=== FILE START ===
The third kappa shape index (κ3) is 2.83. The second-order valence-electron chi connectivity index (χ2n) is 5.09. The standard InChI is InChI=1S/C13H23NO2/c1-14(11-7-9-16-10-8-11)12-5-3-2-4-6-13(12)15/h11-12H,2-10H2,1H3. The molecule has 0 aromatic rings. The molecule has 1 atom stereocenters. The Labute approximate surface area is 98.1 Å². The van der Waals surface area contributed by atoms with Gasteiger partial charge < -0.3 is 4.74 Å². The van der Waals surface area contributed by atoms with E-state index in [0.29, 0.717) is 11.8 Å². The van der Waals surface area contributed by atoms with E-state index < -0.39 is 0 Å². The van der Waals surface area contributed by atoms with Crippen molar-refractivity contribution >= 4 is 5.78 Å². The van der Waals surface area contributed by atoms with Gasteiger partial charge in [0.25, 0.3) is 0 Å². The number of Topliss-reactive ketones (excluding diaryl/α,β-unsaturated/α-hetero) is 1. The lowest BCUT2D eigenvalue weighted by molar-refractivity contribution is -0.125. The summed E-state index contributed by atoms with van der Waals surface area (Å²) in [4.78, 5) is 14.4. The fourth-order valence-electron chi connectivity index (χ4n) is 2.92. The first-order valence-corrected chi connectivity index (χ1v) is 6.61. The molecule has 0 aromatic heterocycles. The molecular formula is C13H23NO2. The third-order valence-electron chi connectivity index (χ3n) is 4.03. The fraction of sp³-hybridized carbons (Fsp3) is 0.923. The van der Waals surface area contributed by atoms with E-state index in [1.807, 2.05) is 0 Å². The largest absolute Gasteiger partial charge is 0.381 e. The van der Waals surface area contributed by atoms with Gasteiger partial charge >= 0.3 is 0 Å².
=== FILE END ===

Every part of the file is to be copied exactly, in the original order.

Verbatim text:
The third kappa shape index (κ3) is 2.83. The second-order valence-electron chi connectivity index (χ2n) is 5.09. The standard InChI is InChI=1S/C13H23NO2/c1-14(11-7-9-16-10-8-11)12-5-3-2-4-6-13(12)15/h11-12H,2-10H2,1H3. The molecule has 0 aromatic rings. The molecule has 1 atom stereocenters. The Labute approximate surface area is 98.1 Å². The van der Waals surface area contributed by atoms with Gasteiger partial charge < -0.3 is 4.74 Å². The van der Waals surface area contributed by atoms with E-state index in [0.29, 0.717) is 11.8 Å². The van der Waals surface area contributed by atoms with E-state index < -0.39 is 0 Å². The van der Waals surface area contributed by atoms with Crippen molar-refractivity contribution >= 4 is 5.78 Å². The van der Waals surface area contributed by atoms with Gasteiger partial charge in [0.25, 0.3) is 0 Å². The number of Topliss-reactive ketones (excluding diaryl/α,β-unsaturated/α-hetero) is 1. The lowest BCUT2D eigenvalue weighted by molar-refractivity contribution is -0.125. The summed E-state index contributed by atoms with van der Waals surface area (Å²) in [4.78, 5) is 14.4. The fourth-order valence-electron chi connectivity index (χ4n) is 2.92. The first-order valence-corrected chi connectivity index (χ1v) is 6.61. The molecule has 0 aromatic heterocycles. The molecular formula is C13H23NO2. The third-order valence-electron chi connectivity index (χ3n) is 4.03. The fraction of sp³-hybridized carbons (Fsp3) is 0.923. The van der Waals surface area contributed by atoms with E-state index in [1.807, 2.05) is 0 Å². The largest absolute Gasteiger partial charge is 0.381 e. The van der Waals surface area contributed by atoms with Gasteiger partial charge >= 0.3 is 0 Å².